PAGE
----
When it comes to dandelions, most people don’t think too much of it when it comes to food. This wildflower that grows plentiful in your backyard each spring is very nutritious. Dandelion greens are packed with vitamins and minerals. Like other leafy greens, the leaves of the dandelion plants are very perishable. Once the plant is harvested, it will not last very long. You can store them in the fridge, but it will last only a couple of days. What if you need to store them longer than that, would freezing dandelion greens be an option?
So can you freeze dandelion greens? Yes, you can freeze dandelion greens and it will last for a very long time too. However, the leafy green will need to be prepped properly first. Prepping dandelion greens is necessary to help retain their texture, taste, and colors. If now, it won’t taste as fresh as it should.
In this short guide, we’ll through the proper way to freeze dandelion greens, how to prep them for the freezer, defrosting them, and how long you can expect them to last. If that’s the information you’re searching for, keep reading.
Can You Freeze Dandelion Greens?
Dandelion greens can be frozen and it actually freezes very well too. This is due to their high content of moisture in the leaves.
These green leafy vegetables grow only during the warm seasons of the year, which is the spring and summer. These plants are not usually grown in the garden since they are wildflowers that grow by themselves starting in the spring.
There are other methods to preserve them such as hydrating the leaves and storing them in the pantry. Another option would be to store them fresh in an airtight container in the fridge. However, storing these ways will usually be for the short-term or the taste will be diminished.
For the longest storage time and keeping them fresh, preserving them by freezing dandelion greens is the best method of doing so.
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Do Dandelion Greens Freeze Well?
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Like other leafy greens, dandelion greens freeze very well in the freezer. Due to their leaves being high in water content, it freezes without any issues.
Even though it freezes well, the dandelion greens aren’t a great choice if you’re planning to use them or eat it fresh. Like salad, dandelion greens will not make a choice. As it thaws, the textures and structures of the leaves will change. The taste will also be not that fresh.
However, if you’re making soups and other food that requires blending, dandelion greens are great to use. It can help add additional flavors, nutrients, and extra texture to it.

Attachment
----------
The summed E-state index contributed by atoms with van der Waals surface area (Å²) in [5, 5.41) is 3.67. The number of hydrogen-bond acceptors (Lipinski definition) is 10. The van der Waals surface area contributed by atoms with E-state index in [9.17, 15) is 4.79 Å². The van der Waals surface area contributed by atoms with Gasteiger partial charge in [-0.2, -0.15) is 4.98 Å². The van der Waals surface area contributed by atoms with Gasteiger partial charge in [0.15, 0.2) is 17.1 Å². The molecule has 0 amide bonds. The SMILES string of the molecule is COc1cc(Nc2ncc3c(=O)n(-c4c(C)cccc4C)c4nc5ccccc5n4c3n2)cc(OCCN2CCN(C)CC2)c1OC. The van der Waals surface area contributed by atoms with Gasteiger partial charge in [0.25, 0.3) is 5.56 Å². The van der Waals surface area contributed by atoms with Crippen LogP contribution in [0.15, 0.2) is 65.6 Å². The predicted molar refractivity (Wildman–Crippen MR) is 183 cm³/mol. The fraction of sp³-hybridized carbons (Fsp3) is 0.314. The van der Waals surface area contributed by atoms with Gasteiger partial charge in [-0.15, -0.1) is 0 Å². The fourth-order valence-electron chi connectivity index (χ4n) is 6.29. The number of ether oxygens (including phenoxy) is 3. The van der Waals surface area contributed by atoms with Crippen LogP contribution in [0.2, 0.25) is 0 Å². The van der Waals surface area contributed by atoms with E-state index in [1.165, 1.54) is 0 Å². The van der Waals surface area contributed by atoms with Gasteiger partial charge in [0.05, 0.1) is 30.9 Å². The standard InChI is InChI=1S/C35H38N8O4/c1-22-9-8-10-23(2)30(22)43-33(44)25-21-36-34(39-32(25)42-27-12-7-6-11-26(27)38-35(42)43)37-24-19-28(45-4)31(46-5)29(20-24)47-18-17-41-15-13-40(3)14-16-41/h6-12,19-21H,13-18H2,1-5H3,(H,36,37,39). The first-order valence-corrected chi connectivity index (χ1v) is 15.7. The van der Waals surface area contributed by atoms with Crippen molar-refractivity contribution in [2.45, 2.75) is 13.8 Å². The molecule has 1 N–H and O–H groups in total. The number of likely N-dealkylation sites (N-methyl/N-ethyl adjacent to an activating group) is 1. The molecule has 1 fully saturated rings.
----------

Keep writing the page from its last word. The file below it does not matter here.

How to Freeze Dandelion Greens
Freezing dandelion greens is simple and requires a little bit of time to prep them for the freezer. You will either need to blanch them or flash freeze them first.
However, it’s not necessary to freeze this leafy greens if you’ll be using it within 2 months. Any longer than that time period, you’ll need to prep them first to preserve their quality.
Freezing Fresh Dandelion Greens
If you got fresh dandelion greens that you’re ready to freeze, you’ll either want to use the process of blanching or the flash freezing method. Both work great and will help retain their quality for up to a year.
Below are the instructions on how to prep them before storing them in the freezer:
Blanching and Freezing Fresh Dandelion Greens
- Start by cleaning the dandelion greens by rinsing them under running water.
- Once it’s clean, put them aside.
- In a pot, heat the water until it starts to boil.
- In a colander or a steamer basket, put all of the dandelion greens into the basket.
- Submerge the basket of the leafy greens into the hot boiling water.
- Blanch them for about 3-4 minutes or until the leaves turn bright green.
- While it’s cooking, in an empty container, fill it with water and add ice to it.
- After the dandelion greens are cooked, remove the basket from the boiling water and place it into the ice container right away.
- Let it sit in the ice water for about 5 minutes or until it’s completely cooled.
- After it’s cooled, take a paper towel and gently pat it down to remove any excess water.
- Place the blanched dandelion greens into a freezer bag.
- Leave about half an inch of space at the top of the bag so can seal it.
- Press the bag to squeeze out as much air as you can.
- Seal the bag tightly and label it with a date.
- Place it in the freezer and let it freeze.
Flash Freezing Fresh Dandelion Greens